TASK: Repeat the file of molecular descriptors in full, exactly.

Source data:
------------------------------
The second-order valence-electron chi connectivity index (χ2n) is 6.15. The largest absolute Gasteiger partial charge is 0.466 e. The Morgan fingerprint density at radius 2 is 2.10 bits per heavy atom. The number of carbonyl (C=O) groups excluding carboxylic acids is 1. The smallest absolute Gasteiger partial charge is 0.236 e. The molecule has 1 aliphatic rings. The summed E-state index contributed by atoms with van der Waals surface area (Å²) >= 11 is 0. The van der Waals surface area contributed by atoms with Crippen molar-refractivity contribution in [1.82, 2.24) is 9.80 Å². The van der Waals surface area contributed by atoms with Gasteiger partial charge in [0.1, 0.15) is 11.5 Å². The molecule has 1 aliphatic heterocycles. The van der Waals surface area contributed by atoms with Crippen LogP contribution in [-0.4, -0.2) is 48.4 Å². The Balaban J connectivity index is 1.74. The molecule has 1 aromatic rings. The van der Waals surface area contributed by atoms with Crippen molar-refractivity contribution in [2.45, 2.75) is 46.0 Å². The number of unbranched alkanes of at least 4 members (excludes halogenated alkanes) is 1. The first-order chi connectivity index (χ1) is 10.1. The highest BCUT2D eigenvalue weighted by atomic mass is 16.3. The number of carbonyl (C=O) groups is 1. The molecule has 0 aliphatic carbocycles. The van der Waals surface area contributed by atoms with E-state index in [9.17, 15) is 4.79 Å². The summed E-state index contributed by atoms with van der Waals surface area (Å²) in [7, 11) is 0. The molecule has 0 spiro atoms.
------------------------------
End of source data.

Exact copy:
The second-order valence-electron chi connectivity index (χ2n) is 6.15. The largest absolute Gasteiger partial charge is 0.466 e. The Morgan fingerprint density at radius 2 is 2.10 bits per heavy atom. The number of carbonyl (C=O) groups excluding carboxylic acids is 1. The smallest absolute Gasteiger partial charge is 0.236 e. The molecule has 1 aliphatic rings. The summed E-state index contributed by atoms with van der Waals surface area (Å²) >= 11 is 0. The van der Waals surface area contributed by atoms with Crippen molar-refractivity contribution in [1.82, 2.24) is 9.80 Å². The van der Waals surface area contributed by atoms with Gasteiger partial charge in [0.1, 0.15) is 11.5 Å². The molecule has 1 aliphatic heterocycles. The van der Waals surface area contributed by atoms with Crippen LogP contribution in [-0.4, -0.2) is 48.4 Å². The Balaban J connectivity index is 1.74. The molecule has 1 aromatic rings. The van der Waals surface area contributed by atoms with Crippen molar-refractivity contribution in [2.45, 2.75) is 46.0 Å². The number of unbranched alkanes of at least 4 members (excludes halogenated alkanes) is 1. The first-order chi connectivity index (χ1) is 10.1. The highest BCUT2D eigenvalue weighted by atomic mass is 16.3. The number of carbonyl (C=O) groups is 1. The molecule has 0 aliphatic carbocycles. The van der Waals surface area contributed by atoms with E-state index in [9.17, 15) is 4.79 Å². The summed E-state index contributed by atoms with van der Waals surface area (Å²) in [7, 11) is 0. The molecule has 0 spiro atoms.